A successful breast augmentation surgery relies not only on the skill of the surgeon but also on the patient’s anatomy. Bottoming out is a complication that can occur either through an intentional or unintentional lowering of the breast crease or fold. A surgeon may need to intentionally lower the breast’s fold if a patient has a tight fold or if the patient desires a larger implant than their anatomy will accommodate. This can also happen if an implant is too large or too heavy for a patient’s skin elasticity. These scenarios result in an implant dropping lower on the chest than what would be ideally desired. The weight of the implant or trauma from surgery contributes to the overall final result.
Consequently, a patient may see the implant slowly descending on the chest, or the nipple appears to be higher on the implant than initially. This appearance will often prompt patients to seek out professional help to correct the changes that have occurred. Fortunately, there are many different surgical techniques to help correct bottoming out of saline or silicone breast implants.
Correcting the inciting cause is the primary goal of the surgery. If the implant is deemed to be too large, then often we will recommend downsizing the implant. If it appears it was related to a surgical technique, the same implant can usually be kept in place. An in-person consultation would need to be completed to determine which of these were the primary cause.
The primary correction of this problem is what has been termed an “internal bra” technique. This involved suturing the breast capsule that usually develops after the placement of an implant. The capsule is a strong fibrous structure that can serve to support the weight of the implant. Frequently, this is all that is needed to do to correct the bottoming out. Often, the capsule is simultaneously released in the upper aspect to facilitate the implant’s ease of movement in an upward direction. This can be done from side to side as well.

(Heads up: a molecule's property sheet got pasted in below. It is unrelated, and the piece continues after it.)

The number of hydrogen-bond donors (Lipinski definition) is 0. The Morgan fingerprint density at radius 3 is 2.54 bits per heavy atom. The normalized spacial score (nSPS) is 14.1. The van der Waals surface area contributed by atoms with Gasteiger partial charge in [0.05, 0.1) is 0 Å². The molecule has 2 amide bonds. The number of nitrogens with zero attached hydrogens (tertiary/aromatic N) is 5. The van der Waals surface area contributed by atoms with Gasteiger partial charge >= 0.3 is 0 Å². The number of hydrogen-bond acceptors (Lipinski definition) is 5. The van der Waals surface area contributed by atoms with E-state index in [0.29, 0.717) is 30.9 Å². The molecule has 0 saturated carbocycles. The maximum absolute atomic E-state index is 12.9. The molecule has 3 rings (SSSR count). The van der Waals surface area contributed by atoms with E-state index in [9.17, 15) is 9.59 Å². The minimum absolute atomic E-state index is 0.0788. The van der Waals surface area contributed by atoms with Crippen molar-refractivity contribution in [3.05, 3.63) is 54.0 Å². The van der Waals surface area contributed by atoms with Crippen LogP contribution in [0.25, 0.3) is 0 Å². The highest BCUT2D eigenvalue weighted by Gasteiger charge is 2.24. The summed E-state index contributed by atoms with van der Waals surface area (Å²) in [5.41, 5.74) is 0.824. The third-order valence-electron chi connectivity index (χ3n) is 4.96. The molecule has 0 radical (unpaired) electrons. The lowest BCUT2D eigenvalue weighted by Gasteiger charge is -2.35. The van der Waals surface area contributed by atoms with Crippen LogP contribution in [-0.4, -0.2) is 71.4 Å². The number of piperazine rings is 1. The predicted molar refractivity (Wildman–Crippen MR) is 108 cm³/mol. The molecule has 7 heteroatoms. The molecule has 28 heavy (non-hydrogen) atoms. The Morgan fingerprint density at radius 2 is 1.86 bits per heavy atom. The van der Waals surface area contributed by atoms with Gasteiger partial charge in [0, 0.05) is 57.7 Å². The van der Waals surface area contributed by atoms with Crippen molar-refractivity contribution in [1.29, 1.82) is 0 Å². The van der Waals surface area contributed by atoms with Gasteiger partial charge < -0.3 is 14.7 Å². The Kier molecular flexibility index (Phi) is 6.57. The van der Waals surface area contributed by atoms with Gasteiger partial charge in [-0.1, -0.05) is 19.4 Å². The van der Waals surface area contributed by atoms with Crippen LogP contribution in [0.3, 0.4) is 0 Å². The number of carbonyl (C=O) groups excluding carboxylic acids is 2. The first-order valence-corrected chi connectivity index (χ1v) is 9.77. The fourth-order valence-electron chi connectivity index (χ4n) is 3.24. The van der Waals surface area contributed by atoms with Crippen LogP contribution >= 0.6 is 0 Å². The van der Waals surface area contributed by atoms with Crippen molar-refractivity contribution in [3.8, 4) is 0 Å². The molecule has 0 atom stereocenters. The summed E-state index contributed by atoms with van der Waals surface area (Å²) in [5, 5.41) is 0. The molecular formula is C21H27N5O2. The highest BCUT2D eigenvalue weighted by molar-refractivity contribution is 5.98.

Another potential issue related to bottoming out is a phenomenon called a “double bubble.” This happens when the implant drops below the fold, but the breast’s crease creates a second crease in the implant. This forms an indention in the breast’s lower aspect, creating two bulges – commonly termed a “double bubble.” This, too, can be corrected through the process of tightening the internal capsule to its original, desired location.
More aggressive options exist to correct situations where the patient has had a reoccurrence of this problem or are known to have a particularly weak capsule. In these situations, we commonly employ something called an acellular dermal matrix (ADM). This collagen sheet can be inserted into the body to help support the breast’s lower aspect. This can be used in all breast capsule areas, the most commonly seen in a bottoming out type situation. We will discuss this more in an upcoming blog post.
If you are interested in learning more about your options for correcting bottoming out, call our office to schedule your complimentary, in-person consultation at 858-638-9800.
*The content in this blog is developed to spread the awareness towards plastic surgery. Our blog is not intended to serve as a replacement for an actual in-office consultation with Dr. Marin. As such, the information within this blog reflects the unique cases of our individual patients.